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How a consulting firm that's worked for Disney and Google repurposed its consumer research to help test people for COVID-19

LA County testing
  • LRW Group, a consulting firm that has worked with Disney, Facebook, Google, and more, used its consumer sentiment research approach to work on a public health project to test people for COVID-19 antibodies.
  • Their results found that the virus was far more widespread but also less fatal than previously thought.
  • LRW Group president Jeff Reynolds said he hoped the work can help depoliticize the pandemic numbers. His firm is now working with other counties on their testing efforts.
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In mid-April, Los Angeles tried to understand the scope of the COVID-19 pandemic by asking hundreds of residents to get drive-through blood tests.
The results found that estimated infection rates were "28 to 55 times higher" than the number of officially reported cases, but that the virus was also probably much less fatal than previously thought.
These tests were the product of an unusual collaboration between the LA County Department of Public Health, the University of Southern California, and 50-year-old consulting firm LRW Group.

The firm applied the same approach to testing for COVID-19 that it used to figure out whether customers like new cleaning products

LRW Group is best known for consumer sentiment research that clients like Google, Facebook, Disney, and Starbucks never publicize.
For example, when an auto company wants to let people test drive a new model and weigh in, or a household goods company needs to see how consumers respond to the smell of a new fabric softener, they often hire LRW Group's consumer research division SoapBoxSample, according to president Jeff Reynolds.
Reynolds said LRW Group drew from a database that included years of consumer research involving "15-20% of adults in LA County" to conduct the COVID-19 study.
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They chose six locations for drive-through blood testing facilities, contacted hundreds of people in a small radius of each spot via email or phone, and gave them a 15-question public opinion test asking for demographic information along with their own assessments of symptoms or potential exposure to COVID-19.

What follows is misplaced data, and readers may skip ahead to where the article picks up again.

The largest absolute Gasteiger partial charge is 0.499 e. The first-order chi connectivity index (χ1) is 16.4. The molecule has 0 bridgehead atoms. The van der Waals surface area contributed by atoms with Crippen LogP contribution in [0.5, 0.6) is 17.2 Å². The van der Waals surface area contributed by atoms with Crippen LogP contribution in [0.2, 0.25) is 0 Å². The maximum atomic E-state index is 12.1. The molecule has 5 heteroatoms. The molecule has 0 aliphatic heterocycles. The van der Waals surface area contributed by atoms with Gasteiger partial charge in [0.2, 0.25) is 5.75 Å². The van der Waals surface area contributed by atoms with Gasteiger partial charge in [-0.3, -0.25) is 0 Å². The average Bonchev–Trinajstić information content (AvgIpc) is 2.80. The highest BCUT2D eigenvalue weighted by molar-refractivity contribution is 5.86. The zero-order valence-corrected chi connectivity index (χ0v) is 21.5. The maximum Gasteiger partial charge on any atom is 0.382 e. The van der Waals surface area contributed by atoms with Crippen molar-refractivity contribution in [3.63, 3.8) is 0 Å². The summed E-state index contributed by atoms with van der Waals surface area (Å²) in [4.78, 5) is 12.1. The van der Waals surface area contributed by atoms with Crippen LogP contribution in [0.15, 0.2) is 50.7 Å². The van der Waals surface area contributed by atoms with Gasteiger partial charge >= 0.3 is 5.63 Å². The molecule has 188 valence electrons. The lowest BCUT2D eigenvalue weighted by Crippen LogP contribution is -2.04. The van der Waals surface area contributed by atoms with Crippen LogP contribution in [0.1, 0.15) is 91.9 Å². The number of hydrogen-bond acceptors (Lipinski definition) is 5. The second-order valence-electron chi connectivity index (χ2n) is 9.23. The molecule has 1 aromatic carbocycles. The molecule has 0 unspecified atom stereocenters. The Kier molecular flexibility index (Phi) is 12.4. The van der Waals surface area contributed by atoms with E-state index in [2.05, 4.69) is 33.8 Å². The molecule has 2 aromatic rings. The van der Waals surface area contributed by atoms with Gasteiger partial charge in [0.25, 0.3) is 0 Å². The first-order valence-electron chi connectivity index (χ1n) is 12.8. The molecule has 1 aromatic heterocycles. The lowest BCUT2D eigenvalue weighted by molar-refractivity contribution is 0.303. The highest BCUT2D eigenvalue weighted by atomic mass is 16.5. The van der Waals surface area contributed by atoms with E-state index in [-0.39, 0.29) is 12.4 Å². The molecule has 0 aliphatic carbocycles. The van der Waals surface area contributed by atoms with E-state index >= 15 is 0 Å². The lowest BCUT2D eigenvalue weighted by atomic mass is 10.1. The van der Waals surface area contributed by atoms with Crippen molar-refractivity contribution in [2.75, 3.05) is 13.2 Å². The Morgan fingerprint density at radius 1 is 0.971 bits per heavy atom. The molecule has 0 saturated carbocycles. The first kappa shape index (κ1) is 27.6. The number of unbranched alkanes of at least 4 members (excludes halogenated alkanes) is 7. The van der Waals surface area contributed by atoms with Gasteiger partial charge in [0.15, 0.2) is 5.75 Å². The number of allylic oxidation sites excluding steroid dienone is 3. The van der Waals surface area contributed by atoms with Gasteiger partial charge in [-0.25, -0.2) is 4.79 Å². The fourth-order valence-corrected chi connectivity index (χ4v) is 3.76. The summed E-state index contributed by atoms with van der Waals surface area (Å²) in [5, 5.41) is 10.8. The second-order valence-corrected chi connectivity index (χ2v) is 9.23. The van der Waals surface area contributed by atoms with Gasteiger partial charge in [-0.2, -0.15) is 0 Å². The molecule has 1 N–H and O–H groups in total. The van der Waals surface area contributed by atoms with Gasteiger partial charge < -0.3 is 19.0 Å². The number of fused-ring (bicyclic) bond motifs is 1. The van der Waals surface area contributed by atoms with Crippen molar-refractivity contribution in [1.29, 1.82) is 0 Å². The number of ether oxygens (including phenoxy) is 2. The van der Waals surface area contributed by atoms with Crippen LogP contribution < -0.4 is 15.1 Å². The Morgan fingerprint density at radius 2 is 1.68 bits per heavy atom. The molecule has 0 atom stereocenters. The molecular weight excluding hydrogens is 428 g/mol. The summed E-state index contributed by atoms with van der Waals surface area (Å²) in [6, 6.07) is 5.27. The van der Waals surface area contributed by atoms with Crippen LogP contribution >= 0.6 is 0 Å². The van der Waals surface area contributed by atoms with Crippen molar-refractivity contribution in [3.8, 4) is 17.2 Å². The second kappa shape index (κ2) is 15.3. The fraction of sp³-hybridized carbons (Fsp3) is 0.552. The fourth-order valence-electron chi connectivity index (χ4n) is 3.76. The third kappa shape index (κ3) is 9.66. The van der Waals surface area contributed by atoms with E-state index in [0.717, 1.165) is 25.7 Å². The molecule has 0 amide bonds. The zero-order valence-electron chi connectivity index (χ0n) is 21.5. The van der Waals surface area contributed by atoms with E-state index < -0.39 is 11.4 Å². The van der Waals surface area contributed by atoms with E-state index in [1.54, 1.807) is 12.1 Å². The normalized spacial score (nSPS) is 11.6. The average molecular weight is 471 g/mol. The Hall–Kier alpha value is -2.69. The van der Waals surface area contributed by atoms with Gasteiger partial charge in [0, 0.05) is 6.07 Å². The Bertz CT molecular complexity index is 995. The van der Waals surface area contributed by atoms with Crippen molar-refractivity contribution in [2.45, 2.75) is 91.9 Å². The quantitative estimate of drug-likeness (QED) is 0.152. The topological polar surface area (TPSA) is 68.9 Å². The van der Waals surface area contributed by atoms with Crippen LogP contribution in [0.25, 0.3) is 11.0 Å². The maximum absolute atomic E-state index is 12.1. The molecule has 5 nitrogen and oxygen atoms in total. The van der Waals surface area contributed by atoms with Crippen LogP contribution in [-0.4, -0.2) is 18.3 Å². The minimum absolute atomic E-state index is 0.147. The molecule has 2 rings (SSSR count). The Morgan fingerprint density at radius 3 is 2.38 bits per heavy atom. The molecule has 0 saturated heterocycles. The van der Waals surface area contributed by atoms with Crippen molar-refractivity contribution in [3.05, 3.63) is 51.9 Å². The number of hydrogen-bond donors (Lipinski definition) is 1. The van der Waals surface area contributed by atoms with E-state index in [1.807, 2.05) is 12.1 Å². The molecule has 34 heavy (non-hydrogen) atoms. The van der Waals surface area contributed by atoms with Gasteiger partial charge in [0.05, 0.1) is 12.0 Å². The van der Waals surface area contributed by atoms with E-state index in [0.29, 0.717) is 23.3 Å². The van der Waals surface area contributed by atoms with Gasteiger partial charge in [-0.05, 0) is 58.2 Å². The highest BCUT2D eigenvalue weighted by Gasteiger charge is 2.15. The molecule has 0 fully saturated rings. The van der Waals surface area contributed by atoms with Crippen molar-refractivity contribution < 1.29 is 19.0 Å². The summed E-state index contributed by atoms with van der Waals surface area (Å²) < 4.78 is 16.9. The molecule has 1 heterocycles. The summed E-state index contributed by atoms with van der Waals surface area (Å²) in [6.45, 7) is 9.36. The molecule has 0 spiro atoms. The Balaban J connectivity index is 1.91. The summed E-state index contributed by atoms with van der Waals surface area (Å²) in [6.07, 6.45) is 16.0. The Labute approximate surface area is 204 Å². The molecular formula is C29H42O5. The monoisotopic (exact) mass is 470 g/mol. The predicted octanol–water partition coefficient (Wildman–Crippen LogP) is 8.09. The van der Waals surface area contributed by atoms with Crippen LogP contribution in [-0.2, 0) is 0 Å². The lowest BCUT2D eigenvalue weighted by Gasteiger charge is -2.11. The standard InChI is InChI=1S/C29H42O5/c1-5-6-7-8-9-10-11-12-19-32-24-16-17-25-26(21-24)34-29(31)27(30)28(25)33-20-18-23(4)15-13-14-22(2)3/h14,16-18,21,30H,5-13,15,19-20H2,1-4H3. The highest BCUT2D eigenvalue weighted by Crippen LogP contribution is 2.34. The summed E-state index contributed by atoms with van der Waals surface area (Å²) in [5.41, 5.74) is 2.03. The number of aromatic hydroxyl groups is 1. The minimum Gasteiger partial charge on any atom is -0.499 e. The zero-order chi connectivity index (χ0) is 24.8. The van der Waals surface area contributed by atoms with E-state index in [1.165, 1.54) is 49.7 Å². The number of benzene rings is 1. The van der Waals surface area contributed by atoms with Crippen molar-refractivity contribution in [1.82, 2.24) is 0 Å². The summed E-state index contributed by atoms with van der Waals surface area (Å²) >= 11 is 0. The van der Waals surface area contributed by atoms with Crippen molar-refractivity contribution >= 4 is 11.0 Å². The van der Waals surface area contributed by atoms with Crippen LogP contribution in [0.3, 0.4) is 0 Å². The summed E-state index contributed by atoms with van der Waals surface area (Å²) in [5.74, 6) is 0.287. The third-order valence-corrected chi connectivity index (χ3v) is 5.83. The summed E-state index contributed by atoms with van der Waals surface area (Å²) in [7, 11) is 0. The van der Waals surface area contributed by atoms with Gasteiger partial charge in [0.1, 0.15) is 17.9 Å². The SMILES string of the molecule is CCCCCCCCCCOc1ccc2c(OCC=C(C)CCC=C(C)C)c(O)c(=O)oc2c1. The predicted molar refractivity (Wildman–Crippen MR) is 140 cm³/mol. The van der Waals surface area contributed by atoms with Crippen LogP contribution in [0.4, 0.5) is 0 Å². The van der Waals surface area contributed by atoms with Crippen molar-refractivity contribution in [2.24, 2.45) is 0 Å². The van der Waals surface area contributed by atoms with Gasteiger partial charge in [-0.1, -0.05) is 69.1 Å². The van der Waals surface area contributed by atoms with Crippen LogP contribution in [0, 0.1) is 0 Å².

More than 1,700 people agreed to the test and 865 eventually received it.

The project helped guide testing strategies for Los Angeles and Orange County, California

Based on 35 positive antibody results, researchers estimated that about 4.1% of LA residents had been infected. And while that rate was considerably higher than the 8,400 reported cases, it was nowhere near New York City, where an estimated 21% of people had antibodies.
Neeraj Sood, vice dean for research at USC's Price School of Public Policy and lead researcher on the study, wrote that its results showed officials should "recalibrate disease prediction models and rethink public health strategies" by testing randomly to cover asymptomatic carriers rather than focusing on those who had already reported symptoms.
Reynolds said he was confident the work would stand up to scrutiny, and he co-wrote a peer-reviewed version published in the Journal of the American Medical Association on May 18.
Researchers did point out that the study was small and selection bias likely because people with symptoms may have been more likely to participate.
But they said further testing is needed, and Los Angeles Mayor Eric Garcetti has offered unlimited tests. Since April, LRW Group has conducted more such tests with USC and the Department of Public Health, and the firm is completing a larger round in neighboring Orange County.
Reynolds said the data has huge importance because it shows how many Americans may have transmitted the virus without their knowledge while also implying that the fatality rate could be closer to 0.3% than 3%.
The numbers remain frightening, he said, and "there's no easy 'thank goodness' conclusion."

LRW Group said the project is an effort to depoliticize the pandemic

Several weeks ago, LA County chief science officer Dr. Paul Simon connected LRW Group CEO David Sackman to Sood, who had just received 2,500 antibody tests but didn't have the money to conduct rapid tests.
"It was a two-minute conversation: 'We're going to do this,'" said Reynolds.
LRW Group went on to provide partial funding along with USC's Schwarzenegger Institute and other parties.
Reynolds said this sort of work is not core to his business and the firm didn't see it as a PR play, though they have received more press mentions than usual over the past month.
Instead, he calls it a personal project and hopes it can help depoliticize the science behind the pandemic response as America determines how and when to return to public life.
"This is about the governed and the governing figuring out how to live, which will always be political," he said. "There will be hard questions."
SEE ALSO: Leaked documents show advertising giant IPG doesn't know when furloughs will end and can't promise it will bring back affected staff to full employment
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* This article was originally published here
https://www.businessinsider.com/lrw-group-helped-develop-las-covid-19-testing-strategy-2020-5
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